Saturday, May 4, 2013
Sixth Circuit Discusses Validity Of Search Warrant That Lacked An Address
This case began in 2008 when the Cincinnati Police were tipped off that a man named Kenneth Rose had sexually abused three minors. The police met with all three children who told authorities about being raped and then viewing pornography in Rose’s bedroom on a laptop computer. Based on the information gathered in the interviews, the police were able to obtain a warrant for Rose’s computers located in his home.
The police executed the search warrant and seized Rose’s computer which revealed many images of child pornography including several that depicted Rose engaged in sexual contact with male minors. Rose was subsequently indicted on one count of possession of child pornography and five counts of production of child pornography. Rose ended up pleading guilty to three counts of production of child porn and was sentenced to fifty-one years in prison.
Rose then appealed his sentence, claiming that the district court made a mistake in not suppressing the evidence collected in the search, saying that the affidavit filed by the officer never listed the address of Rose’s home and thus failed to establish a link between the location of the search and the evidence sought.
The Sixth Circuit stated that for there to be probable cause justifying a search warrant, the judge must believe there is a substantial basis for thinking that evidence of a crime will be found on the premises. In this case, the affidavit explained that the name “Rose” was written over the doorbell, but did not provide a definitive link between the property and Rose. The affidavits from the victims explained that criminal activity took place in Rose’s bedroom, but never provided a specific address. The Court said that given this, there was no way to read the affidavit to conclude that the judge had the requisite basis for thinking evidence of a crime would be found at the address that was searched. The Sixth Circuit found that the affidavit did not provide probable cause to search the house.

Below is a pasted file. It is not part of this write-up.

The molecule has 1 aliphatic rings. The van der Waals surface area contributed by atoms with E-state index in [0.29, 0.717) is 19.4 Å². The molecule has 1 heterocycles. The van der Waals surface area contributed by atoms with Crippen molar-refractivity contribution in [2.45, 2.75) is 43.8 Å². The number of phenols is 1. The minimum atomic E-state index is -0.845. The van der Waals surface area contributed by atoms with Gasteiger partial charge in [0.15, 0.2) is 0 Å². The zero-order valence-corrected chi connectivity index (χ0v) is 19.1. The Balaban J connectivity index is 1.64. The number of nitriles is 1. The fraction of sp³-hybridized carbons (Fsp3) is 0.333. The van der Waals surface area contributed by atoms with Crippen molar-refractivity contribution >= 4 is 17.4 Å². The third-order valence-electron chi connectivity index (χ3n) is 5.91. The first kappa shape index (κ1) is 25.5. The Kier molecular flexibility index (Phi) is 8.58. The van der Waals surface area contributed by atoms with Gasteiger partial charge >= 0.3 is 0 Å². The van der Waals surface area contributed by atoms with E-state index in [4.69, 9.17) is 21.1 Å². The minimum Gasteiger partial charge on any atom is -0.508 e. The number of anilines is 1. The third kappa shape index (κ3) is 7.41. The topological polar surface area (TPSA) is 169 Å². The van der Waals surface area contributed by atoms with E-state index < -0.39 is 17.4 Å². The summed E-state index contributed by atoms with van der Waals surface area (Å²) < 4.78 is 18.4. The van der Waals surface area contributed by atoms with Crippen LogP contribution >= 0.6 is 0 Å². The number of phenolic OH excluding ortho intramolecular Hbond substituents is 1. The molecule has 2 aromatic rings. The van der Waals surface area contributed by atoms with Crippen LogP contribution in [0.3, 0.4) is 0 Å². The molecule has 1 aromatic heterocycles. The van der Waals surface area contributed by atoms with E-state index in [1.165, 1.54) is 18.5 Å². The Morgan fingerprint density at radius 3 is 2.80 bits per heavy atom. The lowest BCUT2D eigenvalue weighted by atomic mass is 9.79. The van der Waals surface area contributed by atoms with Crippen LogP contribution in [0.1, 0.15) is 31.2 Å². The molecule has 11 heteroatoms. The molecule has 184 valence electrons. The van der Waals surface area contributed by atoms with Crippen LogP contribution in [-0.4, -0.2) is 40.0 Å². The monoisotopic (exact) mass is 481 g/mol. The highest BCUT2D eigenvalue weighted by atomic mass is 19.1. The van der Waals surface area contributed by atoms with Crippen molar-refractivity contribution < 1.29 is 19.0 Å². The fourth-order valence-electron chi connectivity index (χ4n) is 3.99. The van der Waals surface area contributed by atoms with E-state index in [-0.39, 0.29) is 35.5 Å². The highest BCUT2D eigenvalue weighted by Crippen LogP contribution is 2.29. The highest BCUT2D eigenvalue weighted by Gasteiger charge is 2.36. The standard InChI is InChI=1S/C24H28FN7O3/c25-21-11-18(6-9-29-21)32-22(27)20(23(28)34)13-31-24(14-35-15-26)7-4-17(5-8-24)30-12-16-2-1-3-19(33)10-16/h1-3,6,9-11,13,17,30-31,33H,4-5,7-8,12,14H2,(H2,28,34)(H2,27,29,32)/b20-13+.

The Sixth Circuit wrote that while the affidavits show a link between criminal activity and Rose’s bedroom, no thread was ever drawn by the victims or the police to link Rose to the house that was ultimately searched. Had the police included an address in the warrant, showing that an investigation had discovered that Rose resided at the location, that alone would have been sufficient.
Despite this flaw in the affidavit, the Sixth Circuit determined that the evidence collected should be admitted at court because of the good faith exception which provides for an exception to the exclusionary rule in cases where an officer conducts a search in good faith, relying on what he or she believes is a valid warrant. The Court described the error about the address as being akin to a clerical mistake and that such a small omission did not qualify the warrant as bare bones, and thus a bad faith search. Finally, because there was no indication of police misconduct, only police sloppiness, the good faith exception should apply to he search, allowing the child pornography to be admitted into evidence.
To read the full opinion, click here.